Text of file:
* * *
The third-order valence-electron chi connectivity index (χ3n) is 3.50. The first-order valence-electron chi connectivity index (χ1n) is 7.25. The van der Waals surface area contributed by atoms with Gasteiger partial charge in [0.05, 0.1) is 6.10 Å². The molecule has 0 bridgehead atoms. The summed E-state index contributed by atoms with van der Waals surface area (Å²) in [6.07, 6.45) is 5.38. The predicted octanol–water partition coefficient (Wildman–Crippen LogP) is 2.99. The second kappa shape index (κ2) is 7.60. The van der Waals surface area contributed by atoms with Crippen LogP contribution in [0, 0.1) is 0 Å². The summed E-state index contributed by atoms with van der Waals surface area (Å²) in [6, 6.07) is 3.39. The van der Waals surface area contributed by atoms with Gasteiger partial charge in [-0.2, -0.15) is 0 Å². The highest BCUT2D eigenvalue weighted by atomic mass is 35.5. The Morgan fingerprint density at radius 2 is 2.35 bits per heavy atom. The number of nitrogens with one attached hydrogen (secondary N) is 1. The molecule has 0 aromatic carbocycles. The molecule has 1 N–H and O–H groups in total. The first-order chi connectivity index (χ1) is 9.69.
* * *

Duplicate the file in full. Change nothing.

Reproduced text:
The third-order valence-electron chi connectivity index (χ3n) is 3.50. The first-order valence-electron chi connectivity index (χ1n) is 7.25. The van der Waals surface area contributed by atoms with Gasteiger partial charge in [0.05, 0.1) is 6.10 Å². The molecule has 0 bridgehead atoms. The summed E-state index contributed by atoms with van der Waals surface area (Å²) in [6.07, 6.45) is 5.38. The predicted octanol–water partition coefficient (Wildman–Crippen LogP) is 2.99. The second kappa shape index (κ2) is 7.60. The van der Waals surface area contributed by atoms with Crippen LogP contribution in [0, 0.1) is 0 Å². The summed E-state index contributed by atoms with van der Waals surface area (Å²) in [6, 6.07) is 3.39. The van der Waals surface area contributed by atoms with Gasteiger partial charge in [-0.2, -0.15) is 0 Å². The highest BCUT2D eigenvalue weighted by atomic mass is 35.5. The Morgan fingerprint density at radius 2 is 2.35 bits per heavy atom. The number of nitrogens with one attached hydrogen (secondary N) is 1. The molecule has 0 aromatic carbocycles. The molecule has 1 N–H and O–H groups in total. The first-order chi connectivity index (χ1) is 9.69.